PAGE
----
The character Austerlitz of W.G. Sebald’s book Austerlitz says, “I have never owned a clock of any kind, a bedside alarm or a pocket watch, let alone a wristwatch. A clock has always struck me as something ridiculous, a thoroughly mendacious object, perhaps because I have resisted the power of time out of some internal compulsion which I myself have never understood, keeping myself apart from the so-called current events in the hope, as I now think, said Austerlitz, that time will not pass away, has not passed away, that I can turn back and go behind it, and there I shall find everything as it once was, or more precisely I shall find that all moments of time have co-existed simultaneously, in which case none of what history tells us would be true, past events have not yet occurred but are waiting to do so at the moment when we think of them, although that, of course, opens up the bleak prospect of everlasting misery and neverending anguish.” So what do we make of clocks if all that might be true?

Alfred Jarry also liked to ride bicycles, and those have wheels, which is how they move, and wheels turn in circles, going round and round, which is what the wheels on Peter Fonda’s motorcycle do in Easy Rider and also what clock hands are supposed to do on normal clocks. But like I said, this clock has no hands so even though it’s a clock it’s not really a clock! And Jupitter-Larsen’s ahead of this game since The Haters’ Tractor, which is a record which is an object that spins around like the gears of a clock or any sort of wheel or any celestial body in orbit, is a thing you play forwards on one side and then backwards on the other (the needle moves from the inside out), and that’s like knowing already that time itself is a malleable field, which is sort of what Hawking says in that book I can’t remember any of. And if you don’t pay attention, the second side of Tractor might ruin your turntable because when it’s done the needle will just fall off the edge of the record and crush itself on the table part of your turntable, the way that Guy Debord and Asger Jorn’s book that they covered in sandpaper will ruin your other books if you file it on your bookshelf. You’ve got to be careful!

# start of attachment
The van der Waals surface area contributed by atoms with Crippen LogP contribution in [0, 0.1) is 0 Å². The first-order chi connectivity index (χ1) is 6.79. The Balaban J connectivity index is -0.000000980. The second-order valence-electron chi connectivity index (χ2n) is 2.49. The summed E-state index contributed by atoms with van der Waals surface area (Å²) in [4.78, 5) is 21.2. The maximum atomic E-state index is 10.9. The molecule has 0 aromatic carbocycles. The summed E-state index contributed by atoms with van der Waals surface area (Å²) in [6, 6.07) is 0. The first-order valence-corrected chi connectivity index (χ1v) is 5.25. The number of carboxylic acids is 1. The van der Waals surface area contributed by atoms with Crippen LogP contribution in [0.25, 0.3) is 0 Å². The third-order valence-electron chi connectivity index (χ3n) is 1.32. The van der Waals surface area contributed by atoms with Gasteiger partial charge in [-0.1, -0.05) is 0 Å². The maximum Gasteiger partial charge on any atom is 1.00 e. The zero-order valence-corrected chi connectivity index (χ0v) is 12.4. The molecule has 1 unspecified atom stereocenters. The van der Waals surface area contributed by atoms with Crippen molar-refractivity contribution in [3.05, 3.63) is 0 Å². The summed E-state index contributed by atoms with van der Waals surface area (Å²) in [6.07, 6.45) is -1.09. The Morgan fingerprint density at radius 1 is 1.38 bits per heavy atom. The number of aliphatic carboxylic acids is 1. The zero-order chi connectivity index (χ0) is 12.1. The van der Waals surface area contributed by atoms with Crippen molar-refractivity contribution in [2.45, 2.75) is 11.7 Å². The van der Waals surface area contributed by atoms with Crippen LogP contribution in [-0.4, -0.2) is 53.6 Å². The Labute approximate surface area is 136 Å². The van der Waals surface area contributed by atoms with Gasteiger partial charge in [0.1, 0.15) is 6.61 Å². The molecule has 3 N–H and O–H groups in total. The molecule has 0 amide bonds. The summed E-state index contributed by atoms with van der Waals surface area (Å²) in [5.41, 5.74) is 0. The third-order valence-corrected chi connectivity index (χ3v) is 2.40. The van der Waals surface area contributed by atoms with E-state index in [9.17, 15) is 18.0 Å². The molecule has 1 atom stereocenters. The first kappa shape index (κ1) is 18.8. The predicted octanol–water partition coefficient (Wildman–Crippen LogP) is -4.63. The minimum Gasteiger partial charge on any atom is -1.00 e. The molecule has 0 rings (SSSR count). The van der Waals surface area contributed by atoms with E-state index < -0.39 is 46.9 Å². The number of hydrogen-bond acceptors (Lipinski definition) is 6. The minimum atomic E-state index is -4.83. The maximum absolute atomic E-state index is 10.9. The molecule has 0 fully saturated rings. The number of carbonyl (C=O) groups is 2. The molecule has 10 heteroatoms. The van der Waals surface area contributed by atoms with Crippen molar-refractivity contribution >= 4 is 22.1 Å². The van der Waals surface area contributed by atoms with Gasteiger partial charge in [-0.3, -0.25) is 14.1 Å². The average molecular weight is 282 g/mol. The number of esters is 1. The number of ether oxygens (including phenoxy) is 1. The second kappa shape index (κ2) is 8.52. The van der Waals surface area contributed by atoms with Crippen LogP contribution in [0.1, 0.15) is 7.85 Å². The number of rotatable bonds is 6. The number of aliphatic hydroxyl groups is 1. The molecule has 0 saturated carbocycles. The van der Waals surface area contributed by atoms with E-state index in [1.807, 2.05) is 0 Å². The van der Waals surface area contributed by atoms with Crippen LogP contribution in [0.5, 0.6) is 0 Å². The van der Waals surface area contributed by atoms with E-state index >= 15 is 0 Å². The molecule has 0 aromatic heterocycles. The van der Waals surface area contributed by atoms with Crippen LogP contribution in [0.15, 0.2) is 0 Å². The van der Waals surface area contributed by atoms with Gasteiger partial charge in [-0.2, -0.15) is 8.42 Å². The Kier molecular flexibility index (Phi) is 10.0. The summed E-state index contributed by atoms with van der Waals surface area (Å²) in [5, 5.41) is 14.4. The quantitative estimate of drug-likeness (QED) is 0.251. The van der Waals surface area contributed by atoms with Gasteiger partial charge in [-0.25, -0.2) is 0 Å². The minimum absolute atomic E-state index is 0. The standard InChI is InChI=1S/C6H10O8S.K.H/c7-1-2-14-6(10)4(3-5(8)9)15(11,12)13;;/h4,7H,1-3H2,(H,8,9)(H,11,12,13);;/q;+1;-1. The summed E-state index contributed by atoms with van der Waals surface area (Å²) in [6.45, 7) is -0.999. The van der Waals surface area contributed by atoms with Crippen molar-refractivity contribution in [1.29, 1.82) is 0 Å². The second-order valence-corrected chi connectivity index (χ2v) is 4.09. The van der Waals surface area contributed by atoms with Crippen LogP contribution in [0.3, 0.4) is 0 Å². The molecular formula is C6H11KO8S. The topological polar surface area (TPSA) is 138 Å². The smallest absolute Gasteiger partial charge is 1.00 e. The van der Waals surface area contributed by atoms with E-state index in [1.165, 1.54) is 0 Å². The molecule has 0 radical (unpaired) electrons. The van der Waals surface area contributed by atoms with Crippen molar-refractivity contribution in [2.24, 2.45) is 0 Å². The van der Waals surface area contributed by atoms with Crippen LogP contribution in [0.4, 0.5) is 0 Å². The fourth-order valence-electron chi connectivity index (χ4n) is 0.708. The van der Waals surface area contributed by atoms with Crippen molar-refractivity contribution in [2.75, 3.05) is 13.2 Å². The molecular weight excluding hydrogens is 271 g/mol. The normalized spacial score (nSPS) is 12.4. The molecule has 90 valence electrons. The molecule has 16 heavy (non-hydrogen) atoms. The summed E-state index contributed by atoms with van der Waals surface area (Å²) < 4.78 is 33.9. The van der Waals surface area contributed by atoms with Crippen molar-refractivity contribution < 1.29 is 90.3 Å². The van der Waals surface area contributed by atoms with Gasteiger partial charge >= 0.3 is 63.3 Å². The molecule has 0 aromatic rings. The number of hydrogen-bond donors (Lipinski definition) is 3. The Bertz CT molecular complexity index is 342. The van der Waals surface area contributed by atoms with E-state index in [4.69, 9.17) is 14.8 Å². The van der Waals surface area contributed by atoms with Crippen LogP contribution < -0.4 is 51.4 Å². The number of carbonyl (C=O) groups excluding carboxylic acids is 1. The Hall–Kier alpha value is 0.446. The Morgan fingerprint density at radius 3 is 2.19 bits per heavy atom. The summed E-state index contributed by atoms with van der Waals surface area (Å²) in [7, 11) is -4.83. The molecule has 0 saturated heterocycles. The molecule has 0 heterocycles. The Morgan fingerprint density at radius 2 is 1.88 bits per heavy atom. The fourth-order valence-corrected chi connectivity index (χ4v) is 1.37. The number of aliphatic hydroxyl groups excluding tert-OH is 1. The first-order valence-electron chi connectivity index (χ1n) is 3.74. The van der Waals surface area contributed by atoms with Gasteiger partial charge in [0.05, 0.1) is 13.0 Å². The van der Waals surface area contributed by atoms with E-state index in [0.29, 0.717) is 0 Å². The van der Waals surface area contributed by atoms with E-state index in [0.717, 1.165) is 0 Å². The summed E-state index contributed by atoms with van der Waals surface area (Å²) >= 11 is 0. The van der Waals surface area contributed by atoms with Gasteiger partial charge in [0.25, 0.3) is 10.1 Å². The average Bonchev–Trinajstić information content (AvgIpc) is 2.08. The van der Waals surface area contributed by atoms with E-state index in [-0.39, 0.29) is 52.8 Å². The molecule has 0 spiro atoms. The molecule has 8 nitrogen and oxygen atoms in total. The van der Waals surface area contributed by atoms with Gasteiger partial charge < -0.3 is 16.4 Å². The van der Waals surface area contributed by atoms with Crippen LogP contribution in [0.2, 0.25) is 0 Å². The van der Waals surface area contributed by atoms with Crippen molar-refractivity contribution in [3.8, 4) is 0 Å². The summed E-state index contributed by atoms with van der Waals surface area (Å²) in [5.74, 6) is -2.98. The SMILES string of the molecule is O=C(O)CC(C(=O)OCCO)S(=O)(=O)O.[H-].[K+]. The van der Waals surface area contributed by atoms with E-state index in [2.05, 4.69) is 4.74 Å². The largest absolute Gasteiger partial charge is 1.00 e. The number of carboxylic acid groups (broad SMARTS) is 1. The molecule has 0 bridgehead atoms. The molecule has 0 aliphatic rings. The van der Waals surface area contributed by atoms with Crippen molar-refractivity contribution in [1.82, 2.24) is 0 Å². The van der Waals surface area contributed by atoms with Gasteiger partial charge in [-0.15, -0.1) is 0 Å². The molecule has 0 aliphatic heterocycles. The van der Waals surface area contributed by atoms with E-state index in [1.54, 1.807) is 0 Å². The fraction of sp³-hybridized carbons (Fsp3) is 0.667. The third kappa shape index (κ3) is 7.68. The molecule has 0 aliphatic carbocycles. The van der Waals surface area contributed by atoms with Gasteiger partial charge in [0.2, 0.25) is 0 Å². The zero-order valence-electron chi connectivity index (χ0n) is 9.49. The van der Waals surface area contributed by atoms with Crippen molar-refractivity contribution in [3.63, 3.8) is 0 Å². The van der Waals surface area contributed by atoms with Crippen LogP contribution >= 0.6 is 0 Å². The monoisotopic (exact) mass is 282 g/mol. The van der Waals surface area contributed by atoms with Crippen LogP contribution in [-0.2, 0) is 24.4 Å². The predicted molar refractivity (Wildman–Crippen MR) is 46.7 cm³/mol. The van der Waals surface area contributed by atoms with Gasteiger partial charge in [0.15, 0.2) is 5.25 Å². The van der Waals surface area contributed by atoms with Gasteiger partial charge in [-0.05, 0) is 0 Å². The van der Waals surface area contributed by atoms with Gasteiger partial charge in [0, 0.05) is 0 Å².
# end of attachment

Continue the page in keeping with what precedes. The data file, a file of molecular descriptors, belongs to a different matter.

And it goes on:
One of the things about things is that they can’t really want anything because they’re just things, and so if time is a thing it can’t really be trying to do anything because if things don’t want anything they can’t try to do anything so maybe time is actually not that much of a thing and if it’s not a thing you can’t make a clock out of it or confine it in a way that makes you feel better about yourself the way you might try to make every other thing make you feel better about yourself.